Theatre Arts 275: Advanced Topics in Theatre
519 Annenberg Center, 8-7382 and 3-2659; email@example.com
Office Hours: Tu, Th 3:00-4:15, and by appointment
THERE IS NO SYLLABUS, PER SE, FOR THIS COURSE; the course is not organized on a tight schedule of weekly readings and occasional writing assignments. Rather, there will be regular in-class discussions of ongoing topics through the semester, with some of them cued to specific readings; and there will be regular assignments of succinct oral presentations (since much of the dramaturg’s work in the theatre involves making succinct and persuasive oral presentations). One of the presentations (weekly) will be individual; the other two assignments (alternating weeks) will be team presentations (since virtually all of the dramaturg’s work in the theatre involves collaboration as a team member). At the end of the semester, there will be a team writing assignment.
I. Discussion Topics and Readings.
Topics include: What is a dramaturg? What is the dramaturg’s function? What is the dramaturg’s function in relation to certain institutional structures, special tasks, ways of organizing rehearsals, etc.
Readings will be drawn, for the most part, from Dramaturgy in American Theater: A Source Book, ed. Susan Jonas, Geoffrey S. Proehl, and Michael Lupu. Essays to be read include:
Anne Cataneo, “Dramaturgy: An Overview.”
Joel Schechter, “In the Beginning There Was Lessing ... Then Brecht, Müller and Other Dramturgs.”
Martin Esslin, “Towards an American Dramaturgy: Adapting the function of dramaturgy to U.S. conditions.”
Geoffrey S. Proehl, “The Images Before Us: Metaphors for the Role of the Dramaturg in American Theater.”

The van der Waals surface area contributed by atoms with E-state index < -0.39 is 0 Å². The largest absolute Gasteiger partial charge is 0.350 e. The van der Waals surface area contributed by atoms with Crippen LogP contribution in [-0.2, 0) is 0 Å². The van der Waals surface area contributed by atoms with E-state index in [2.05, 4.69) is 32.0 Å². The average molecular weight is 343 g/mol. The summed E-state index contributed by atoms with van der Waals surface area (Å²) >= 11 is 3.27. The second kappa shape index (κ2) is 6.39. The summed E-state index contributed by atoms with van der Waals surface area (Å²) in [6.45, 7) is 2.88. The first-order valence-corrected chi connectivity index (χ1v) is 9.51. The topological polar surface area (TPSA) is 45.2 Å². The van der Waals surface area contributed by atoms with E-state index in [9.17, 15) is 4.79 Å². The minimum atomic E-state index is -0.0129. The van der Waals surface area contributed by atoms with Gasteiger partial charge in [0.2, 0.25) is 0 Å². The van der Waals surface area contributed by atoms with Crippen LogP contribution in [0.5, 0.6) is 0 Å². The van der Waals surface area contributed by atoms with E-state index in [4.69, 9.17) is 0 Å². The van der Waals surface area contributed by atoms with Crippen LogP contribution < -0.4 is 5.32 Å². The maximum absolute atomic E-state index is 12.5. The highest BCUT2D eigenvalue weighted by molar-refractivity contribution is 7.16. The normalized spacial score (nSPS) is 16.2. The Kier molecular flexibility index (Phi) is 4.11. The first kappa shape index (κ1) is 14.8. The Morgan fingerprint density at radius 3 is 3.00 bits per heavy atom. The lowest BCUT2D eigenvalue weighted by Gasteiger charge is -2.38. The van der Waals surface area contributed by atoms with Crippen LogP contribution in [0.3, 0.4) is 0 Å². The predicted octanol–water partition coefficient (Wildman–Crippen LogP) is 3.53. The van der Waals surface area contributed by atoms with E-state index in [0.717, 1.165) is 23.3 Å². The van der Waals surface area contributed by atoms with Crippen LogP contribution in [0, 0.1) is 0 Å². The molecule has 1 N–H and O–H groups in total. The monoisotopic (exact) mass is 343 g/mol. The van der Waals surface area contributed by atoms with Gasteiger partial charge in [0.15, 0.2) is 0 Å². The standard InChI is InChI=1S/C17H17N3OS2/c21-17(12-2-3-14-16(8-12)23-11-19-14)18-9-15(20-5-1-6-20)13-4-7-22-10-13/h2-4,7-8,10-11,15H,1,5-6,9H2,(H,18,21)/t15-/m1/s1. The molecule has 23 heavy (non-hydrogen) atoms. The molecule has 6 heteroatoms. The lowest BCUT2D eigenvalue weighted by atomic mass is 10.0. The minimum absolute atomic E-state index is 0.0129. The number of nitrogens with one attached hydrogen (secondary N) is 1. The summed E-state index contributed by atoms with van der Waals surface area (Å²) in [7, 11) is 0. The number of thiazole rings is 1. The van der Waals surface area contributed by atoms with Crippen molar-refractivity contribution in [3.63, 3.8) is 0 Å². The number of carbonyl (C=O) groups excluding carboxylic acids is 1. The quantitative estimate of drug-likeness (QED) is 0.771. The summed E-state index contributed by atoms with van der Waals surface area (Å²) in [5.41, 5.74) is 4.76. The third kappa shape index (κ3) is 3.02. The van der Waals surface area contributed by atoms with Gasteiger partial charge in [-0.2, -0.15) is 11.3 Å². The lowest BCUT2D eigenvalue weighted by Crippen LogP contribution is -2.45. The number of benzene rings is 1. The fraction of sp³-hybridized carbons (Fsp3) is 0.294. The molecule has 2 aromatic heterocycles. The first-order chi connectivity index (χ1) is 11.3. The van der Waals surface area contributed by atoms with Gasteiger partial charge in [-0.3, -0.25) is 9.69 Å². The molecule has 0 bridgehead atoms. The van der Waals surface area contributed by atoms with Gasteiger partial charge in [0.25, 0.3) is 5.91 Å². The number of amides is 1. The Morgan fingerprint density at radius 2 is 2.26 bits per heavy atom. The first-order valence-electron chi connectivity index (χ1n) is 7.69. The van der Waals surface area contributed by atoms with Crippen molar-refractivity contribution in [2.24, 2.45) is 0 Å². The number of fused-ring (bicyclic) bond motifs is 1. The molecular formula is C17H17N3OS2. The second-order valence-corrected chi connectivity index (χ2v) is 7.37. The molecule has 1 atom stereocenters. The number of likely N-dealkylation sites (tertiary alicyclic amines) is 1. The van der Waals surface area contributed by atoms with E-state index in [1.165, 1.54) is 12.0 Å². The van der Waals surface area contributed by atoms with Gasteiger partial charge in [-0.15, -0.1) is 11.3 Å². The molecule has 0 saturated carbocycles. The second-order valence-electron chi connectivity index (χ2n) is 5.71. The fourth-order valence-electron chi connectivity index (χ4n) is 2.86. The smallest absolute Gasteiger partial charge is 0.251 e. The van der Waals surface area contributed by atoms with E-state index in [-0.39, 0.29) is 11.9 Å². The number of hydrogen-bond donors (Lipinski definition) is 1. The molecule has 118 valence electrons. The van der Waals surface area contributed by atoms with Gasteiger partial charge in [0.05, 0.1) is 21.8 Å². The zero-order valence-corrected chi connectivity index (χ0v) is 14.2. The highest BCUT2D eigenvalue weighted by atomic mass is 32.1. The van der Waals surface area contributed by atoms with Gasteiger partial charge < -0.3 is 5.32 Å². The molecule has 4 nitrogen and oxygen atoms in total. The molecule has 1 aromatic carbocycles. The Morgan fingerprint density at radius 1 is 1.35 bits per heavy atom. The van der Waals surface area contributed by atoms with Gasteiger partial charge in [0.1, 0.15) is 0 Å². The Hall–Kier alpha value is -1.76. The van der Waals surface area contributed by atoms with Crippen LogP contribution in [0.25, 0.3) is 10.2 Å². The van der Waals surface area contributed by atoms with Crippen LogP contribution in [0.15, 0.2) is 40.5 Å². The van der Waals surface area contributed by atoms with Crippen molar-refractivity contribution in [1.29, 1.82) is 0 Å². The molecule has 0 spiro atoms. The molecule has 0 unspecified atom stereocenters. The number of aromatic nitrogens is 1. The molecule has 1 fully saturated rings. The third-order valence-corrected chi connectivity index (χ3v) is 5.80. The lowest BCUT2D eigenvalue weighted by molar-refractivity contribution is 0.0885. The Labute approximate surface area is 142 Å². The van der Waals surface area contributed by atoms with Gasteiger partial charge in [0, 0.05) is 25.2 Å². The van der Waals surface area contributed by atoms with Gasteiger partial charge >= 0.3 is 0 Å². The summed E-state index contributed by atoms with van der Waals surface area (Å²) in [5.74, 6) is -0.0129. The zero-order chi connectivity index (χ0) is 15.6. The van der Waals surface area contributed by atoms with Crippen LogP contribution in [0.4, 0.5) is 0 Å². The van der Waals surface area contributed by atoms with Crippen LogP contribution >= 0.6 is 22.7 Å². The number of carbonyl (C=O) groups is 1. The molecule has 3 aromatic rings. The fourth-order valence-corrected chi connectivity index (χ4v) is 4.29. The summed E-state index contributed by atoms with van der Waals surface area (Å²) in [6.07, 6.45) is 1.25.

and other essays to be announced.
We will also consider the process of “New Play Dramaturgy”--ways in which the dramaturg works directly with the playwright in creating or revising a script--possibly by reading Sam Shepard’s Buried Child, and considering the revisions of the script for the revival of the play the Steppenwolf Theatre Company, Chicago (and, subsequently, on Broadway). To be scheduled: a visit with Michele Volansky, formerly the dramaturg for Steppenwolf, now dramaturg for the Philadelphia Theatre Company, and playwriting lecturer for the Theatre Arts Program at Penn.
II. Oral presentation A): the Grab Bag (weekly, individual).
Each Tuesday, each student will draw a dramaturgical question at random from a hat. BEFORE CLASS the following Tuesday, each student will post the answer to the question on the courseweb.library.upenn web site (see below), and bibliographical references (reference book, web site, etc.) for the sources of the information; in the Tuesday class, each student will make a brief presentation of the answer to the question.
III. Oral presentation B): Dramaturging the Season (biweekly, team).
The class will be divided into TWO OR THREE dramaturgical teams. We will imagine that we are collectively serving as “production dramaturgs” for an ongoing hypothetical theatre season of three plays. For the first play, each team will be assigned two dramaturgical tasks, each of which will be reported on, orally, every second week; different tasks will be assigned TO each team for each of the other two plays (so that, by the end of the semester, each team will have worked on all six different tasks). The plays in our hypothetical season are:
Euripides, The Bacchae
G. Bernard Shaw, Major Barbara
H. Granville Barker, The Voysey Inheritance
Dramaturgical assignments include:
1) Versions, texts, editions, translations, etc.
2) The play in the context of the playwright’s life, career, other works, etc.
3) The specific period, place, and conditions of the play’s composition and original performance, including relevant imagery, iconography, artifacts, cognate art forms, etc.